Academic journal article Economic Perspectives

The Financial Performance of Pure Play Internet Banks

Academic journal article Economic Perspectives

The Financial Performance of Pure Play Internet Banks

Article excerpt

Introduction and summary

The number of banks and thrifts that offer financial services over the Internet is increasing rapidly in the U.S. By using "transactional websites," customers can check account balances, transfer funds, pay (and perhaps receive) bills, apply for loans, and perform a variety of other financial transactions without leaving their home or place of business. Approximately 1,100 U.S. banks and thrifts operated transactional websites at year-end 1999--an elevenfold increase over yearend 1997--and projections by bank regulators suggest that nearly half of U.S. banks will offer transactional websites by late 2001 or early 2002 (Furst, Lang, and Nolle, 2000).

Most banks and thrifts that operate over the Internet use a click and mortar business strategy, maintaining traditional networks of brick and mortar branches along with their transactional websites. Only a small number of banks and thrifts have completely abandoned physical branches in favor of a pure play Internet business strategy, relying exclusively on transactional websites to deliver banking services. As of mid-year 2000, less than two dozen of these virtual banks and thrifts were operating in the U.S., and their market penetration rates were in the low single digits. Various surveys report that Internet-only banks have captured less than 5 percent of the U.S. online banking market, and less than 1 percent of all Internet banking customers consider an Internet-only bank or thrift to be their primary bank. [1]

In theory, the pure play Internet model offers advantages for both banks and their customers. The central financial advantage stems from the savings associated with not having to operate branches. If being branchless substantially reduces physical overhead expenses, and if these savings are not offset by reductions in revenues or increases in other expense items, then, all else equal, Internet-only banks will earn high profits. Customers benefit not only from increased convenience, but also because these banks (again, in theory) can use some of their overhead cost savings to pay higher interest rates. The ability to pay above-market interest rates, combined with access to a much wider base of potential depositors, arguably allows these banks to grow faster than traditional banks.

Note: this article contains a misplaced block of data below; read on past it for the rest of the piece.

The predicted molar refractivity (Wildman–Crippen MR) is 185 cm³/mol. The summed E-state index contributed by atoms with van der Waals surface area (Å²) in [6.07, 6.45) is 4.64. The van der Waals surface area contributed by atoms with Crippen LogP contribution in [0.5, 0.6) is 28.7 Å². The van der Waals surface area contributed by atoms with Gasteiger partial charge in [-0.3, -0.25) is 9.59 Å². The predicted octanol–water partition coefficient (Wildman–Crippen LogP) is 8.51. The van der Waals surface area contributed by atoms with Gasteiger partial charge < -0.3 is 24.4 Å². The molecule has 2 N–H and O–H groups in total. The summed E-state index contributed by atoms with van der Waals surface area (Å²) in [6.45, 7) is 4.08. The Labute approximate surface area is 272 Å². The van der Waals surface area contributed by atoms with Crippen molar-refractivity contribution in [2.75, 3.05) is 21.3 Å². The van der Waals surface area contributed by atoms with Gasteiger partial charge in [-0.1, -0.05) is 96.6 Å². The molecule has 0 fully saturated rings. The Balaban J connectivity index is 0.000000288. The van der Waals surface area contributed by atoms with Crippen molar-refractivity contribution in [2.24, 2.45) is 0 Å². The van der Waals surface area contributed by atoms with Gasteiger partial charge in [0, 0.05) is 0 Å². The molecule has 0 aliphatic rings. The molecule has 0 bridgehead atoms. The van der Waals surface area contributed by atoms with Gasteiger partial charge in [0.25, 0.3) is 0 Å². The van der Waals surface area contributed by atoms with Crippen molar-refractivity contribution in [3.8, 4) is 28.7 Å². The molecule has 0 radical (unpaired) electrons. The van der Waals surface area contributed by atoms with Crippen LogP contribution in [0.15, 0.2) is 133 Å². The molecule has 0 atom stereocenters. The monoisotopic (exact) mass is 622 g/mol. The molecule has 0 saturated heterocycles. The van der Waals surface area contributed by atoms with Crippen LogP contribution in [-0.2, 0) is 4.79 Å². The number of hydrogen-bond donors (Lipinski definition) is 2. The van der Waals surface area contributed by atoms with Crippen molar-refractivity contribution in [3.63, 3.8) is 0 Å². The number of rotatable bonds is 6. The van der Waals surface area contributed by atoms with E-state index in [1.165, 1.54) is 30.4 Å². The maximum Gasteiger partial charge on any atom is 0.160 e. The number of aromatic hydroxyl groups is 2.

In practice, however, the degree to which pure play Internet banks can actually deliver these benefits is not yet clear. The pure play business model, the banks that deploy it, and the technology on which it relies are still relatively young, so learning effects have not yet been exhausted. Furthermore, most of the existing evidence on Internet bank performance is anecdotal, and the few systematic studies of Internet bank performance do not distinguish between the pure play model and the click and mortar model.

This article represents a first attempt to analyze systematically the financial performance of pure play Internet banks. Unlike previous studies of Internet banks that include any branching or branchless bank that operates a transactional website, this article focuses on a small sample of six branchless banks and thrifts that distribute financial services exclusively through their websites. The pure play banks and thrifts in this sample are all newly chartered institutions, so I evaluate their financial performance relative to a benchmark sample of newly chartered banks and thrifts that have branches. I compare the two samples across 17 different measures of financial performance, using multiple regression analysis to control for differences in age, local economic environment, and regulatory conditions.

For this set of relatively young banks, my tests indicate that the average pure play Internet bank is significantly less profitable than the average branching bank. A number of factors contribute to this poor financial performance, including high labor expenses, low noninterest income, and difficulty attracting core deposits. …

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